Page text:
Does Large Igneous Province volcanism always perturb the mercury cycle? Comparing the records of Oceanic Anoxic Event and the end-Cretaceous to other Mesozoic events
Percival, LME; Jenkyns, HC; Mather, TA; et al.Dickson, AJ; Batenburg, SJ; Ruhl, M; Hesselbo, SP; Barclay, R; Jarvis, I; Robinson, SA; Woelders, L
Date: 1 October 2018
American Journal of Science
American Journal of Science
Mercury (Hg) is increasingly being used as a sedimentary tracer of Large Igneous Province (LIP) volcanism, and supports hypotheses of a coincidence between the formation of several LIPs and episodes of mass extinction and major environmental perturbation. However, numerous important questions remain to be answered before Hg can be ...
Mercury (Hg) is increasingly being used as a sedimentary tracer of Large Igneous Province (LIP) volcanism, and supports hypotheses of a coincidence between the formation of several LIPs and episodes of mass extinction and major environmental perturbation. However, numerous important questions remain to be answered before Hg can be claimed as an unequivocal fingerprint of LIP volcanism, as well as an understanding of why some sedimentary records document clear Hg enrichment signals whilst others do not. Of particular importance is evaluating the impact of different volcanic styles on the global mercury cycle, as well as the role played by depositional processes in recording global Hg-cycle perturbations. Here, new mercury records of Cretaceous Oceanic Anoxic Event 2 (OAE 2: ~94 Ma) and the latest Cretaceous (~67 to 66.0 Ma) are presented. OAE 2 is associated with the emplacement of multiple, predominantly submarine, LIPs; the latest Cretaceous with subaerial volcanism of the Deccan Traps. Both of these connections are strongly supported by previously published trends towards unradiogenic osmium- (Os) isotope values in globally distributed sedimentary records. Hg data from both events show considerable variation between different locations, attributed to the effectiveness of different sediment types in registering the Hg signal, with lithologically homogeneous records documenting more clear Hg enrichments than sections with major changes in lithology such as limestones to claystones or organic-rich shales. Crucially, there is no geographically consistent signal of sedimentary Hg enrichment in stratigraphic records of either OAE 2 or the latest Cretaceous that matches Os-isotope evidence for LIP emplacement, indicating that volcanism did not cause a global Hg perturbation throughout the entire eruptive history of the LIPs formed at those times. It is suggested that the discrepancy between Os-isotope and Hg trends in records of OAE 2 is caused by the limited dispersal range of Hg emitted from submarine volcanoes compared to the global-scale distribution of Os. A similar lack of correlation between these two proxies in uppermost Cretaceous strata indicates that, although subaerial volcanism can perturb the global Hg cycle, not all subaerial eruptions will do so. These results highlight the variable impact of different volcanogenic processes on the efficiency of Hg dispersal across the globe. Factors that could influence the impact of LIP eruptions on the global mercury cycle include submarine versus subaerial volcanism, volcanic intensity or explosivity, and the potential contribution of thermogenic mercury from reactions between ascending magma and surrounding organic-rich sediments.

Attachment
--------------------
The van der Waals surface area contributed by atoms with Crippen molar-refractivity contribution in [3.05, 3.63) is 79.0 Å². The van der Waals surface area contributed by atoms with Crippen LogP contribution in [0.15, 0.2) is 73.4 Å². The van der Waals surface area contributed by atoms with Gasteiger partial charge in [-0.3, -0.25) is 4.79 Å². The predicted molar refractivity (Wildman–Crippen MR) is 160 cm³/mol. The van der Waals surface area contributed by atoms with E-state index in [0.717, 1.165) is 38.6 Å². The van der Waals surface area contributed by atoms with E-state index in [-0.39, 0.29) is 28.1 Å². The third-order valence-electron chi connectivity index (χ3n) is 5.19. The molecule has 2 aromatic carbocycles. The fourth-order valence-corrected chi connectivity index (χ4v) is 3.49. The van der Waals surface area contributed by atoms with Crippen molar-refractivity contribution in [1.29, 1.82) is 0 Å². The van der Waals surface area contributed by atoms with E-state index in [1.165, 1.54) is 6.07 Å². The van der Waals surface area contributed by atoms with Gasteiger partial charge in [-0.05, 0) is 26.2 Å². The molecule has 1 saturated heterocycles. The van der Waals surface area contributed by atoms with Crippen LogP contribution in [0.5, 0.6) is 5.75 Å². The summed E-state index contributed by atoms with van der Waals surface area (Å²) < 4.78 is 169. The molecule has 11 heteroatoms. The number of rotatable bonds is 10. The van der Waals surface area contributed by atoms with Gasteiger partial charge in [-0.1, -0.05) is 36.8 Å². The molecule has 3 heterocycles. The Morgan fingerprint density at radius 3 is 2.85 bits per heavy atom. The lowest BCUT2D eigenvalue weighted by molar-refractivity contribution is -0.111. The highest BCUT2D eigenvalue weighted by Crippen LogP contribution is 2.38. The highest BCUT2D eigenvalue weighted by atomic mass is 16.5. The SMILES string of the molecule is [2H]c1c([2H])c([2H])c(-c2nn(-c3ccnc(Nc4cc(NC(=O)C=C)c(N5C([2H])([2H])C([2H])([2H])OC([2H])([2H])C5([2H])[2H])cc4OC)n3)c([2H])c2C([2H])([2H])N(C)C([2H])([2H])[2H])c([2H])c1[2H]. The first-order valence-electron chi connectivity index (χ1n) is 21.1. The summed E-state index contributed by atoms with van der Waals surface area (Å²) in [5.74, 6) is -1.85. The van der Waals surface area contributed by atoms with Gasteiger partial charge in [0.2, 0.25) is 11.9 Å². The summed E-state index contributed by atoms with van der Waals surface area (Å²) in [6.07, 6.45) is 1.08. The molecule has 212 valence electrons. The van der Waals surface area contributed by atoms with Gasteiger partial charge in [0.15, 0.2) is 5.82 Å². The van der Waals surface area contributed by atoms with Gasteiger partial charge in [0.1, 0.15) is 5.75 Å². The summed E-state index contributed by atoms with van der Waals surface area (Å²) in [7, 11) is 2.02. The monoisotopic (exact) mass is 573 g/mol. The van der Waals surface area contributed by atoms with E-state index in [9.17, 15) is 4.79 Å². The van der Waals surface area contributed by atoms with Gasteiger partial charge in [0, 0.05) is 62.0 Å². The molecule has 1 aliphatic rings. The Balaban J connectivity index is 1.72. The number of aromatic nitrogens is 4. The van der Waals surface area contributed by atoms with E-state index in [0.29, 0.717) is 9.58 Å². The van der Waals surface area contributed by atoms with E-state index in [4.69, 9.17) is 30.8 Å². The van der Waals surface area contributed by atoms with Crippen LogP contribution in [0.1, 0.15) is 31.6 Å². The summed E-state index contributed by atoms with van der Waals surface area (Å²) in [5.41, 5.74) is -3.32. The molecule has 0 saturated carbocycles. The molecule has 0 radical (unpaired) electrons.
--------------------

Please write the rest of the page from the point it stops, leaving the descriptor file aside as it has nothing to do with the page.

Camborne School of Mines
College of Engineering, Mathematics and Physical Sciences
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